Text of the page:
The aim of the ALERT Education Centre (AEC) through its conservation education programme is to encourage children and local communities’ engagement with the natural environment in which they live, and to assist them in understanding the advantages of living alongside and conserving local wildlife, habitat and ecosystems.
To date, 90 students from Takunda Primary School in Gweru have graduated from the ALERT Education Centre (AEC).
After completing all six modules of the curriculum, the most recent group of students visited Antelope Park to consolidate their new-found knowledge about conservation. This exciting day gave the children the opportunity to interact with elephants, go on a game drive, have a snake induction, enjoy a horse ride and see the lions. By taking part in these activities, we hope that students will be further inspired to want to do their part - no matter how small - to preserve wildlife and the environment.
During the course, the children were able to interact with volunteers from all over the World, learning about their different countries and cultures too.
In a lesson about recycling, students were taught how to use recycled material to produce their own food. Using a plastic bottle as a vase, they planted a sunflower sprout, which they then took home and were responsible for looking after. This was to help them appreciate the health benefits of growing their own food as a way to eat healthily.
Other topics covered during the course included African Habitats; different habitat types, their complexities and the special adaptations of animals found in them. Also, African Cats; their biological, socio-cultural and economic significance, and how their survival is being threatened. Finally, during the Tracks and Signs module, the students were taught to recognise different animal tracks and learned some basic survival skills.
One of Antelope Park’s community volunteers, Michelle, donated a number of 3-D books about wildlife and pairs of glasses. The children had never seen these before, so were very excited. Not only were the books fun to look at, their content also complemented the conservation education curriculum.
We now look forward to welcoming a new group of students to the course next term.
About ALERT’s Conservation Education Project
Our conservation education syllabus was developed by ALERT in partnership with Coventry University and David Brackstone of John Taylor High School. Evaluation of the effectiveness of the syllabus in changing attitudes towards a more positive view of conservation has been undertaken by Coventry University as well as by Ruth Armstrong, of Edinburgh Napier University. ALERT has also established a tripartite agreement between ALERT, Copperbelt University (Zambia) and Midlands State University (Zimbabwe) to improve conservation education provision in these two countries.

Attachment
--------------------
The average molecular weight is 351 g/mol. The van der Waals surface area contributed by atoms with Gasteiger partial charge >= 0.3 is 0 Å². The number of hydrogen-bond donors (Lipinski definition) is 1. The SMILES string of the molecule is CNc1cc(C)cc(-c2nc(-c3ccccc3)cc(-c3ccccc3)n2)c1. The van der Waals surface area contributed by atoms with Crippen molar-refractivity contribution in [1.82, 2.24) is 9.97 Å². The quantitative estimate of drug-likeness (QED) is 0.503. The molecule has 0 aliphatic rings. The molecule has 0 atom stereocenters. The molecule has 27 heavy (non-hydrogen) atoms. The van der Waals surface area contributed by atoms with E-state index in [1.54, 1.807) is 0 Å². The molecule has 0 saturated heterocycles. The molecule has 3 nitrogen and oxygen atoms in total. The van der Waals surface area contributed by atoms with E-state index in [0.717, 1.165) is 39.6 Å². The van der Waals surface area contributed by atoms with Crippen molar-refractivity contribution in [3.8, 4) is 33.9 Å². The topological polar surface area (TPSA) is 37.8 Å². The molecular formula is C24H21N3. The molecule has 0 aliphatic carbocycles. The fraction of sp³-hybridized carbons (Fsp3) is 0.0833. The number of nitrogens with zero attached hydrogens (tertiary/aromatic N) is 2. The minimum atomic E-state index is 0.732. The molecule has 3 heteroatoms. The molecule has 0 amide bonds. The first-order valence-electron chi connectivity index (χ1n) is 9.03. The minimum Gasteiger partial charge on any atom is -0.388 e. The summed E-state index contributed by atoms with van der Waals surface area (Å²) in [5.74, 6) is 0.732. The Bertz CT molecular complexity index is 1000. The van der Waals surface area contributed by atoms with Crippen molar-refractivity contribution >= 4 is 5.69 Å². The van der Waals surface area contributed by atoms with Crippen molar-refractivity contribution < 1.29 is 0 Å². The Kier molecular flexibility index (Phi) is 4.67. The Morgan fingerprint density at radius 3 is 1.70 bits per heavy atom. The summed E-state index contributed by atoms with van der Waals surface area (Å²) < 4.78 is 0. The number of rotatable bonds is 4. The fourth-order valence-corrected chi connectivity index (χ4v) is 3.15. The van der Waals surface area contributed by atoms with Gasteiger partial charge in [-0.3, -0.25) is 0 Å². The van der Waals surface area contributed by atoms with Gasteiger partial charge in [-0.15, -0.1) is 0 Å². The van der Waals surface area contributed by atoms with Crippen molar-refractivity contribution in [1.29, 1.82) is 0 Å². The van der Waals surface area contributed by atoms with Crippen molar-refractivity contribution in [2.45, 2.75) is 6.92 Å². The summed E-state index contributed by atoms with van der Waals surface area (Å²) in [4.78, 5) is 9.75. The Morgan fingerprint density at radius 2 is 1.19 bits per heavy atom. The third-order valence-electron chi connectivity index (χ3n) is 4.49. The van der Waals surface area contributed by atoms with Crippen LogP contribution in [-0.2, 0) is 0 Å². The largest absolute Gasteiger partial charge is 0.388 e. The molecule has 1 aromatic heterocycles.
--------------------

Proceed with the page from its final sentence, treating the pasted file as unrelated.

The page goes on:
The syllabus has four main objectives:
- to increase participants’ awareness of their environment and assist them in developing sound judgement in the management of natural resources;
- to involve participants in activities to increase their understanding of environmental issues;
- to encourage participants to develop the ability to view situations from an environmental point of view, and to undertake simple investigations and interpret the results, and;
- to emphasize to participants the potential of the environment as a source of benefits and therefore something to conserve, manage and sustain.
This work combines science with local knowledge, to ensure we deliver a conservation education curriculum that positively impacts upon students’ attitudes and behaviours, and is culturally appropriate for the children and communities we reach.
About ALERT Education Centres (AEC)
Conservation Education is one aspect of the work of our ALERT Education Centres. The AEC operations at Livingstone (Zambia), Victoria Falls and Antelope Park (Zimbabwe) are all aimed at supporting the formal education system by offering extra-curricular activities to enhance student learning, and assisting with access to education for vulnerable students. Current programs include the provision of classes in conservation education, basic life skills, and English literacy. In addition, we provide funding to pay the fees of vulnerable students to take part in education from pre-school to university level, and fully funded internship and facilitated research placements for university level students. Future programmes will incorporate classes in numeracy, health & nutrition, physical education and business studies/entrepreneurship, as well as a variety of vocational training. The AEC is operated in association with Coventry University (UK), Midlands State University (Zimbabwe) and Copperbelt University (Zambia), and with the assistance of David Brackstone of John Taylor High School (UK). The first AEC, at Antelope Park, was opened in 2012 by the then Zimbabwe Minister of Education, Mr. David Coltart.
Join us at the AEC
ALERT offers a Conservation Education internship for those keen to gain hands-on teaching experience, while contributing to the protection and preservation of Africa’s wildlife. Interns will help in preparing and delivering lessons both in the classroom and on field trips. The syllabus encompasses environmental conservation, ecology and biodiversity, sustainability, and wildlife ecology and management. If you are interested in an internship at the AEC at Antelope Park click here full details.
Make a donation to support our work.
If you are able to contribute to fund our conservation education programme, you can make a donation here.